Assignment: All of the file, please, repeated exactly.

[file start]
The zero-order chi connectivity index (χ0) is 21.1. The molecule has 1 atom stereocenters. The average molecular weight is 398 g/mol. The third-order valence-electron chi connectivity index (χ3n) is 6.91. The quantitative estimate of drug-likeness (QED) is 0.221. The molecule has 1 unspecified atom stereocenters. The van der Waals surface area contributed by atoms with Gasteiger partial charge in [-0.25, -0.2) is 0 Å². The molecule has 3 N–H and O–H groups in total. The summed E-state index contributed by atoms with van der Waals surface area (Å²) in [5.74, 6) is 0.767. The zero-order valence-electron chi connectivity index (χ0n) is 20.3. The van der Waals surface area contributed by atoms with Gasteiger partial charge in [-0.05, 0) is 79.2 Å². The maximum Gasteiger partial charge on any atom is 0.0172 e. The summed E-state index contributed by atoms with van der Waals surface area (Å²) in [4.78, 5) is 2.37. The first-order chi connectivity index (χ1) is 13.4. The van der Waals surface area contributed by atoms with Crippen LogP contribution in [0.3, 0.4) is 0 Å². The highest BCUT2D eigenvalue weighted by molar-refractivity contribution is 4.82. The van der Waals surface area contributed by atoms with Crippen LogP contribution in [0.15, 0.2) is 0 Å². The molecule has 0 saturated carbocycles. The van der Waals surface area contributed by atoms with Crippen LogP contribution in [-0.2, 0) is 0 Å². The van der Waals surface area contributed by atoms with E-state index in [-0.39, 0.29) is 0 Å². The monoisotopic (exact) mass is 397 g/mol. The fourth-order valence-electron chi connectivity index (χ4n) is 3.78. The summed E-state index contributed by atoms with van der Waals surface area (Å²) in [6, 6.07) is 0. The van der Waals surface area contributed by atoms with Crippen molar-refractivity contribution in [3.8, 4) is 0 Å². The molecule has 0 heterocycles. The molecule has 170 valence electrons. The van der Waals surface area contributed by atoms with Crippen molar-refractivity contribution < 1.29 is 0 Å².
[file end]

The zero-order chi connectivity index (χ0) is 21.1. The molecule has 1 atom stereocenters. The average molecular weight is 398 g/mol. The third-order valence-electron chi connectivity index (χ3n) is 6.91. The quantitative estimate of drug-likeness (QED) is 0.221. The molecule has 1 unspecified atom stereocenters. The van der Waals surface area contributed by atoms with Gasteiger partial charge in [-0.25, -0.2) is 0 Å². The molecule has 3 N–H and O–H groups in total. The summed E-state index contributed by atoms with van der Waals surface area (Å²) in [5.74, 6) is 0.767. The zero-order valence-electron chi connectivity index (χ0n) is 20.3. The van der Waals surface area contributed by atoms with Gasteiger partial charge in [-0.05, 0) is 79.2 Å². The maximum Gasteiger partial charge on any atom is 0.0172 e. The summed E-state index contributed by atoms with van der Waals surface area (Å²) in [4.78, 5) is 2.37. The first-order chi connectivity index (χ1) is 13.4. The van der Waals surface area contributed by atoms with Crippen LogP contribution in [0.3, 0.4) is 0 Å². The highest BCUT2D eigenvalue weighted by molar-refractivity contribution is 4.82. The van der Waals surface area contributed by atoms with Crippen LogP contribution in [0.15, 0.2) is 0 Å². The molecule has 0 saturated carbocycles. The van der Waals surface area contributed by atoms with Crippen LogP contribution in [-0.2, 0) is 0 Å². The van der Waals surface area contributed by atoms with E-state index in [-0.39, 0.29) is 0 Å². The monoisotopic (exact) mass is 397 g/mol. The fourth-order valence-electron chi connectivity index (χ4n) is 3.78. The summed E-state index contributed by atoms with van der Waals surface area (Å²) in [6, 6.07) is 0. The van der Waals surface area contributed by atoms with Crippen molar-refractivity contribution in [3.8, 4) is 0 Å². The molecule has 0 heterocycles. The molecule has 170 valence electrons. The van der Waals surface area contributed by atoms with Crippen molar-refractivity contribution < 1.29 is 0 Å².